John 3:1 Now there was a Pharisee, a man named Nicodemus who was a member of the Jewish ruling council. 2 He came to Jesus at night and said, “Rabbi, we know that you are a teacher who has come from God. For no one could perform the signs you are doing if God were not with him.”
3 Jesus replied, “Very truly I tell you, no one can see the kingdom of God unless they are born again.”
4 “How can someone be born when they are old?” Nicodemus asked. “Surely they cannot enter a second time into their mother’s womb to be born!”
5 Jesus answered, “Very truly I tell you, no one can enter the kingdom of God unless they are born of water and the Spirit. 6 Flesh gives birth to flesh, but the Spirit gives birth to spirit. 7 You should not be surprised at my saying, ‘You must be born again.’ 8 The wind blows wherever it pleases. You hear its sound, but you cannot tell where it comes from or where it is going. So it is with everyone born of the Spirit.”
Nicodemus is an important man who comes to Jesus at night to conceal his interest. Jesus’ signs are compelling and so he wants to find out more about the kingdom. In response, Jesus both reveals and conceals the way into the kingdom: a kind of ‘birth’ is required.
The adverb Jesus uses to describe this ‘birth’ can refer to time (born again) or place (born from above). The implication here is that the source of ‘birth’ is divine. God is ‘above’ in heaven. This ‘second’ birth is different to the physical ‘first’ birth, and therefore super-natural. And besides, birth is not something to be ‘controlled’– it just happens, to both the mother and the child. But it’s all a bit of a puzzle for Nicodemus.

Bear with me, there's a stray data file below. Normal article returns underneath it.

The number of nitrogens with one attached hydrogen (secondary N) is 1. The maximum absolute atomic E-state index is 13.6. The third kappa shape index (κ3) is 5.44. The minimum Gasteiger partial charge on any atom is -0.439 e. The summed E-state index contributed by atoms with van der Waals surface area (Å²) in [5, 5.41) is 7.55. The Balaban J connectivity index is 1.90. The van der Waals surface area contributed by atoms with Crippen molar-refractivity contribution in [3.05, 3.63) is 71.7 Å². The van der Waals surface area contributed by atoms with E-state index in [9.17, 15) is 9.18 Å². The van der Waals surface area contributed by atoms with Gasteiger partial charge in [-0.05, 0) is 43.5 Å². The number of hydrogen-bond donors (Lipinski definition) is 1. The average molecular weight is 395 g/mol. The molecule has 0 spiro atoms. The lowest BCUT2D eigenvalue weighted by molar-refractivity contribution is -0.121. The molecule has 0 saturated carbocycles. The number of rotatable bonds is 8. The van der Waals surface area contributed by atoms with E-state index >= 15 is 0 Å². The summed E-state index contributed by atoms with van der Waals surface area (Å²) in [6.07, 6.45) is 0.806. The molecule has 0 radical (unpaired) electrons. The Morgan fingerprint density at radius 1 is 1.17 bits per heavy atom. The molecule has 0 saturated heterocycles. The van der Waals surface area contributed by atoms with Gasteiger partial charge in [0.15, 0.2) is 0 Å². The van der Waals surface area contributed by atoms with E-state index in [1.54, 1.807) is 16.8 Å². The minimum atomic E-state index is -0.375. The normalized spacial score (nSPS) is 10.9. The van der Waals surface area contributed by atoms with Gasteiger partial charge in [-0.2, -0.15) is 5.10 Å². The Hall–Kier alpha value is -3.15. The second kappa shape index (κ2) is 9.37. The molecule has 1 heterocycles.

In a clarification that continues to both reveal and conceal, Jesus says that this birth must be both of water and of Spirit (v5-8). Some say that Jesus’ words here mean that to properly enter the kingdom a Christian must be spiritually born and baptised in water, as per the typical practice of the early Christian church. But I do not find this interpretation compelling.
The only baptism yet introduced in this gospel is John’s water baptism of repentance– not the fully orbed Christian practice– so we must be careful not to put too much sacramental weight on these words. Old Testament usage would infuse ‘water and Spirit’ with the meaning that God would act for the cleansing of his people (see for example, Ezekiel 36:25-27). The reference to Spirit must refer to the Holy Spirit because of what follows in verse 6, where the contrast with flesh (sarx: human sinfulness) requires the externally sourced Holy Spirit of God for regeneration.
So gathering up all these observations, Nicodemus was being told that a spiritual experience of regeneration is needed in order to enter the kingdom of God. This will involve a desire for purification from sin (water) and the divine action of God (Spirit). Wind/breath/Spirit are all the same word in Greek and so, like the wind, this unseen birth is both real and uncontrollable. God gives this Spiritual birth to whomever he pleases.
Nicodemus is surely frustrated but all this. He seeks a way into the kingdom of God– “how do I get it?” “What do I need to do?” But Jesus says that a person is born of the kingdom. It is only seen by those born of it, of water and the Spirit.
Father, thank you for the evidence of Spiritual rebirth. May my life continually and increasingly demonstrate this unseen birth to the world. Amen.